Monday, March 12, 2018

We Need a Calaveras County Sheriff Who Supports Our Marijuana Ban

On March 8th, I had an opportunity to talk with Gary Stevens who is a candidate running for Calaveras Sheriff. The Sheriff's election will take place during the statewide primary in June. Of course, if a candidate does not get a majority, then the office will go to a run-off in November.

This was the first time that I'd ever met Mr. Stevens. I can tell you that it was good to talk with him about many things that concern our county. I found that he has lived in Calaveras County for 30 years or more, and that he has over 27 years of law enforcement experience. I like the fact that he has served as a Calaveras County Sheriff's Deputy and an Amador County Sheriff's Deputy from many years. I like that he has worked for the Amador County District Attorney's Office as a Criminal Investigator. I like it because deputies up in these parts face a situation of limited resources, subsequently a deputy who has worked here has faced problems that are unique to our huge county. It is very different than being an officer in the San Francisco Bay Area or Los Angeles.

A few of my friends and neighbors here in Glencoe have voiced their concerned about whether or not a Sheriff Stevens would support the present policy on issuing Concealed Carry permits here? I asked Mr. Stevens about that, and I'm please to say that he is for keeping the present Concealed Carry policy in place.

Since he has had a very extensive career in law enforcement, we talked about the our county in so far as what sorts of crime we have going on here, the causation, policies, and some of what can be done to address crime and the lack of law enforcement manpower in our county.

As I would hope that all of the candidates running for the position believe, I agree with Mr. Stevens' belief that our Sheriff's department is doing a great job with the limited resources that it has. Though that's the case, he is very concerned about the lack of leadership and manpower. He has ideas to pull in more officers into our county.

Since he has worked in Calaveras County in the past, he knows first hand what our Sheriff's Office needs to do to remedy the department in the way of keeping officers and bringing new hires aboard. While he said that we needed more deputies, we talked about school safety, mental health problems, unemployment, the lack of industry in our county, traffic problems, and of course illegal drug use here.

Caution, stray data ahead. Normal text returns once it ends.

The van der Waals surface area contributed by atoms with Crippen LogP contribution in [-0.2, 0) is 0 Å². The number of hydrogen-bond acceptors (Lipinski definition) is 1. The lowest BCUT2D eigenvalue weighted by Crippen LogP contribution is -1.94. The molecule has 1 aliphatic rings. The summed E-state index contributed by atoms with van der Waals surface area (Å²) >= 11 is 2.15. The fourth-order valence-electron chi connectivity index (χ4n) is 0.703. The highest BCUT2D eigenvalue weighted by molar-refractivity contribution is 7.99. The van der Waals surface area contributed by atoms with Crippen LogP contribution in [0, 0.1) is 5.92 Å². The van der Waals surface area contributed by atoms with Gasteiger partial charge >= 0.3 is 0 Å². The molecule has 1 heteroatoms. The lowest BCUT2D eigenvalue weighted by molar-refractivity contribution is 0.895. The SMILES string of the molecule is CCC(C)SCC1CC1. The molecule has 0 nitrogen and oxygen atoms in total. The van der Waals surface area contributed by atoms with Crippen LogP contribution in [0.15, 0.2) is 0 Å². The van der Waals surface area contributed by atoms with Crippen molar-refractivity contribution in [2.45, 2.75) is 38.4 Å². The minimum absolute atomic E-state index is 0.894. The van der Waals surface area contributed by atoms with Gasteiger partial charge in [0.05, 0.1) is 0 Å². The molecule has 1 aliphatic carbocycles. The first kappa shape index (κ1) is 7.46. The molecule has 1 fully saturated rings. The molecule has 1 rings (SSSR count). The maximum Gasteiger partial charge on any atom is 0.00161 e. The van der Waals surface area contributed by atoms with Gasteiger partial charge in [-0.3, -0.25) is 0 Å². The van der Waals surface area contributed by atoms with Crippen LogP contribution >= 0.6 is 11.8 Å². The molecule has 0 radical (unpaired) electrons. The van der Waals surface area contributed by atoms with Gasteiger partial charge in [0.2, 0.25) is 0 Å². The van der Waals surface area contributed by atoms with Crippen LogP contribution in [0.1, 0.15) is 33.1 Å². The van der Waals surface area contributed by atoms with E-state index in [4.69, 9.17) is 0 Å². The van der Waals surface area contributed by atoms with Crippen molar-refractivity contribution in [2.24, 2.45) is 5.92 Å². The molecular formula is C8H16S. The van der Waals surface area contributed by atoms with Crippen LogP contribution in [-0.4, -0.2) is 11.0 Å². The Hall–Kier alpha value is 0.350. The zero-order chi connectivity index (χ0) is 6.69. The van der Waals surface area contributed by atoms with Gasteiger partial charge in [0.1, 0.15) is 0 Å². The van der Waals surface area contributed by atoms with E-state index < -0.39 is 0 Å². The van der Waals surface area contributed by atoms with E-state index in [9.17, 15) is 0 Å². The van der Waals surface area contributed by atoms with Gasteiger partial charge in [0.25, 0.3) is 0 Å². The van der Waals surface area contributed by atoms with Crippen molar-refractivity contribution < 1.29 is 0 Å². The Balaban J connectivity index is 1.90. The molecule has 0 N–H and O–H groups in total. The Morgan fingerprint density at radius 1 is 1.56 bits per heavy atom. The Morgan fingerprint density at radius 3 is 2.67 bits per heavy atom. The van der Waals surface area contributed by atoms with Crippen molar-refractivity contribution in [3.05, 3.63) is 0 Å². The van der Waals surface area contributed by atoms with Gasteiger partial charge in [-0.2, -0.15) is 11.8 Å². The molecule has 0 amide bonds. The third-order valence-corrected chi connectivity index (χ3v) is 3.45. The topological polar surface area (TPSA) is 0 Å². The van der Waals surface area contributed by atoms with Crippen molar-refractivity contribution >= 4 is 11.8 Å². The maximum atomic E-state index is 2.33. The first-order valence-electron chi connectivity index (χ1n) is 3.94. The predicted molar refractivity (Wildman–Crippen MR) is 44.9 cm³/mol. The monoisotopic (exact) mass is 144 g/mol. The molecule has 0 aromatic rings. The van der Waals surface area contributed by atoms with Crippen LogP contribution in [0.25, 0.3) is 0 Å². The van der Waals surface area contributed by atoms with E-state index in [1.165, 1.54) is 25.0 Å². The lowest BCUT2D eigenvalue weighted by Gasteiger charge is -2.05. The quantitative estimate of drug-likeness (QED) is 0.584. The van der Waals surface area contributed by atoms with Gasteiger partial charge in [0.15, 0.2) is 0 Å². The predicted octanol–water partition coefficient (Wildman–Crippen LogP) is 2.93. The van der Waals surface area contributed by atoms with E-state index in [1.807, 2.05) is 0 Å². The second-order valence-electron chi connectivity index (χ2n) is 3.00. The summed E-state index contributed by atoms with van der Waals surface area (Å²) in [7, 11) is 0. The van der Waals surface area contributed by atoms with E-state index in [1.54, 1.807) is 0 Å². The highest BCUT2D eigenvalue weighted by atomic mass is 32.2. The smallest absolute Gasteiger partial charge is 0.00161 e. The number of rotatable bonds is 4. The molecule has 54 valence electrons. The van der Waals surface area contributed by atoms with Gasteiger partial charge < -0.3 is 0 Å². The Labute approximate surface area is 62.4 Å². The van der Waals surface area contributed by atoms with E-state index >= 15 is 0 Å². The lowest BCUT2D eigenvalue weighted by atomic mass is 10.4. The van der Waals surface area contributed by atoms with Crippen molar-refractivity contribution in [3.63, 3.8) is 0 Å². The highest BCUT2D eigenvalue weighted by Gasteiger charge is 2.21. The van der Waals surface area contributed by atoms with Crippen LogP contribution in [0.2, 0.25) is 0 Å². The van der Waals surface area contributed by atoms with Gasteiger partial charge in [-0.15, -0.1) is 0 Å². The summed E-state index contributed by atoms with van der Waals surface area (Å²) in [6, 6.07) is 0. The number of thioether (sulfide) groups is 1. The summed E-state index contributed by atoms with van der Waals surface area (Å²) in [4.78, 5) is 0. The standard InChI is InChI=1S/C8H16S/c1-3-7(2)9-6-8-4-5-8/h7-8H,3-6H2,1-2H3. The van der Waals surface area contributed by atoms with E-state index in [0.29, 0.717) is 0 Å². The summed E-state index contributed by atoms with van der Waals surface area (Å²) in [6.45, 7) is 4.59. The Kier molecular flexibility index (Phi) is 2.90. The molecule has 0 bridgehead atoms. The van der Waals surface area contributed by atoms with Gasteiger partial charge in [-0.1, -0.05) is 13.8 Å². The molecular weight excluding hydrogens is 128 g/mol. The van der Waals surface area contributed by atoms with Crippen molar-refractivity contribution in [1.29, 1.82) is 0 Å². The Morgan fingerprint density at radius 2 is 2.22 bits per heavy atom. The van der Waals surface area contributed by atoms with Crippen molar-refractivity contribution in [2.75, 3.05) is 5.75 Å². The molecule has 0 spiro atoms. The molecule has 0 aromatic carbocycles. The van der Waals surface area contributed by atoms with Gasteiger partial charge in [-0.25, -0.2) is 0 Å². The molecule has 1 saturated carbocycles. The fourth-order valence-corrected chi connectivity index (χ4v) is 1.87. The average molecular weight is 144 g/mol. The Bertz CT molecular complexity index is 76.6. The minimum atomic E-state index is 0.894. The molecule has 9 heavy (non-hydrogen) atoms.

While there are those who support commercial marijuana and feel that our Sheriff's Office is letting other criminal activity slide-by because of some sort of obsession with "cannabis", I don't see that. I believe our Sheriff's deputies are responsive and vigilant of all criminal activity in our county -- not just marijuana related. That being said, crime statistics show that the biggest problem that our county faces is the the increase in crimes connected to marijuana growing. So knowing that fact, how anyone can say that our Sheriff's Office needs to focus on other areas other than cannabis is beyond me -- especially where that's the problem.

This all led my talking to the Sheriff-candidate about the recent county ban on the commercial growing of marijuana. We spoke about concerns regarding the criminal element that it brings with it, and the underground economy which does not add a single dollar in tax revenue to our county coffers. Our county coffers have become strained because of the burdensome costs involving marijuana grows.  

We also talked about the environmental impact that commercial and illegal cannabis growing has had on our county. Before ever meeting Sheriff-candidate Gary Stevens, I've been told about the horrible environment conditions of some of the cannabis grow sites. Some people in the county tell me that the majority of the grow sites are considered toxic waste dumps and hazardous waste sites.  

I've learned that because of the heavy chemical use to grow plants with higher THC levels, growers have successfully contaminated the soil and have polluted the water tables and ground water. This in turn has sent contaminants to the rivers which in turn supplies needed drinking water for people downriver in the San Francisco Bay Area and other communities. Of course, beyond successfully polluting the water which will endanger people downriver from us, the growers have clear cut the forest and put in roads without permits or surveys to see if such things would adversely impact erosion control and flooding which it has.

While we spoke, Mr. Stevens told me about the in depth op-ed that he wrote regarding these problems. The article below is his op-ed from last September, 2017. I've found it honest, straight forward, and informative. I find that he articulates the hazards that commercial pot growers bring to Calaveras County.